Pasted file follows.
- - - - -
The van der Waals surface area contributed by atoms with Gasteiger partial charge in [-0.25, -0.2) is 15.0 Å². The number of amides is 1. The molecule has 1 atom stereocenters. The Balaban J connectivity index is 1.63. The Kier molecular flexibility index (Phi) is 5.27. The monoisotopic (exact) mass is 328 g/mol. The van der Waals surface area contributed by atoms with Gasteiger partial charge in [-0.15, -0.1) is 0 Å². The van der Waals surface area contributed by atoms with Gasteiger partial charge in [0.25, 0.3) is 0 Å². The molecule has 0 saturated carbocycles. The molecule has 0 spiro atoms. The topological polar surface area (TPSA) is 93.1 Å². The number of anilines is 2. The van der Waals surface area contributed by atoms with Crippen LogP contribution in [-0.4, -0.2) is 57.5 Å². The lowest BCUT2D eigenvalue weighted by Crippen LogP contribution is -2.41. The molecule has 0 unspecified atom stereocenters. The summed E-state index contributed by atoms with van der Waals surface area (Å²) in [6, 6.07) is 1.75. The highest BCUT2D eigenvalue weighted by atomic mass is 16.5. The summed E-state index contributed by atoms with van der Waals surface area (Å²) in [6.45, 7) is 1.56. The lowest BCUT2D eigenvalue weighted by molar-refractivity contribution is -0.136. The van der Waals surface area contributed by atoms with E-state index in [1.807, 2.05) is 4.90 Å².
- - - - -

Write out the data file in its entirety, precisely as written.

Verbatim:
The van der Waals surface area contributed by atoms with Gasteiger partial charge in [-0.25, -0.2) is 15.0 Å². The number of amides is 1. The molecule has 1 atom stereocenters. The Balaban J connectivity index is 1.63. The Kier molecular flexibility index (Phi) is 5.27. The monoisotopic (exact) mass is 328 g/mol. The van der Waals surface area contributed by atoms with Gasteiger partial charge in [-0.15, -0.1) is 0 Å². The van der Waals surface area contributed by atoms with Gasteiger partial charge in [0.25, 0.3) is 0 Å². The molecule has 0 saturated carbocycles. The molecule has 0 spiro atoms. The topological polar surface area (TPSA) is 93.1 Å². The number of anilines is 2. The van der Waals surface area contributed by atoms with Crippen LogP contribution in [-0.4, -0.2) is 57.5 Å². The lowest BCUT2D eigenvalue weighted by Crippen LogP contribution is -2.41. The molecule has 0 unspecified atom stereocenters. The summed E-state index contributed by atoms with van der Waals surface area (Å²) in [6, 6.07) is 1.75. The highest BCUT2D eigenvalue weighted by atomic mass is 16.5. The summed E-state index contributed by atoms with van der Waals surface area (Å²) in [6.45, 7) is 1.56. The lowest BCUT2D eigenvalue weighted by molar-refractivity contribution is -0.136. The van der Waals surface area contributed by atoms with E-state index in [1.807, 2.05) is 4.90 Å².